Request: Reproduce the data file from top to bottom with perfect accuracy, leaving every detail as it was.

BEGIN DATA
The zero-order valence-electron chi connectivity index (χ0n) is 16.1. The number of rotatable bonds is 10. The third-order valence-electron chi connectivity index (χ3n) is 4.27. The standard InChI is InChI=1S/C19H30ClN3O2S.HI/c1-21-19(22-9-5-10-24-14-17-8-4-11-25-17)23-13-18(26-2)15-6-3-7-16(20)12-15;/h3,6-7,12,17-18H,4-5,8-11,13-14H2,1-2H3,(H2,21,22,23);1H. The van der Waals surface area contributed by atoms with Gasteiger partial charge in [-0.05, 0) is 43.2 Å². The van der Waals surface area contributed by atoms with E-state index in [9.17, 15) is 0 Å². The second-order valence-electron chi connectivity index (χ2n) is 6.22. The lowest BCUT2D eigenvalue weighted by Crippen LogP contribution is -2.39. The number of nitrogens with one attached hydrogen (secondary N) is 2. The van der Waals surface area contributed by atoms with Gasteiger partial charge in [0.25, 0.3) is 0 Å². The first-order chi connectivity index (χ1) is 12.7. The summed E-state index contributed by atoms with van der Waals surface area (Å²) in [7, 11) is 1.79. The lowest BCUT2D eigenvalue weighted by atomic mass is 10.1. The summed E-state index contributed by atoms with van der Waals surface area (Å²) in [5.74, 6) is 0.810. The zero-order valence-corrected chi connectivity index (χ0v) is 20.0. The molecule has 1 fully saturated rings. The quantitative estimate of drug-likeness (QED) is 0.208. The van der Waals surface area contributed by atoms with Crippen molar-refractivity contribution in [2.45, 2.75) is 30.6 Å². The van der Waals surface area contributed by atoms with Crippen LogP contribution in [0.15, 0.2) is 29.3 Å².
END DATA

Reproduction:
The zero-order valence-electron chi connectivity index (χ0n) is 16.1. The number of rotatable bonds is 10. The third-order valence-electron chi connectivity index (χ3n) is 4.27. The standard InChI is InChI=1S/C19H30ClN3O2S.HI/c1-21-19(22-9-5-10-24-14-17-8-4-11-25-17)23-13-18(26-2)15-6-3-7-16(20)12-15;/h3,6-7,12,17-18H,4-5,8-11,13-14H2,1-2H3,(H2,21,22,23);1H. The van der Waals surface area contributed by atoms with Gasteiger partial charge in [-0.05, 0) is 43.2 Å². The van der Waals surface area contributed by atoms with E-state index in [9.17, 15) is 0 Å². The second-order valence-electron chi connectivity index (χ2n) is 6.22. The lowest BCUT2D eigenvalue weighted by Crippen LogP contribution is -2.39. The number of nitrogens with one attached hydrogen (secondary N) is 2. The van der Waals surface area contributed by atoms with Gasteiger partial charge in [0.25, 0.3) is 0 Å². The first-order chi connectivity index (χ1) is 12.7. The summed E-state index contributed by atoms with van der Waals surface area (Å²) in [7, 11) is 1.79. The lowest BCUT2D eigenvalue weighted by atomic mass is 10.1. The summed E-state index contributed by atoms with van der Waals surface area (Å²) in [5.74, 6) is 0.810. The zero-order valence-corrected chi connectivity index (χ0v) is 20.0. The molecule has 1 fully saturated rings. The quantitative estimate of drug-likeness (QED) is 0.208. The van der Waals surface area contributed by atoms with Crippen molar-refractivity contribution in [2.45, 2.75) is 30.6 Å². The van der Waals surface area contributed by atoms with Crippen LogP contribution in [0.15, 0.2) is 29.3 Å².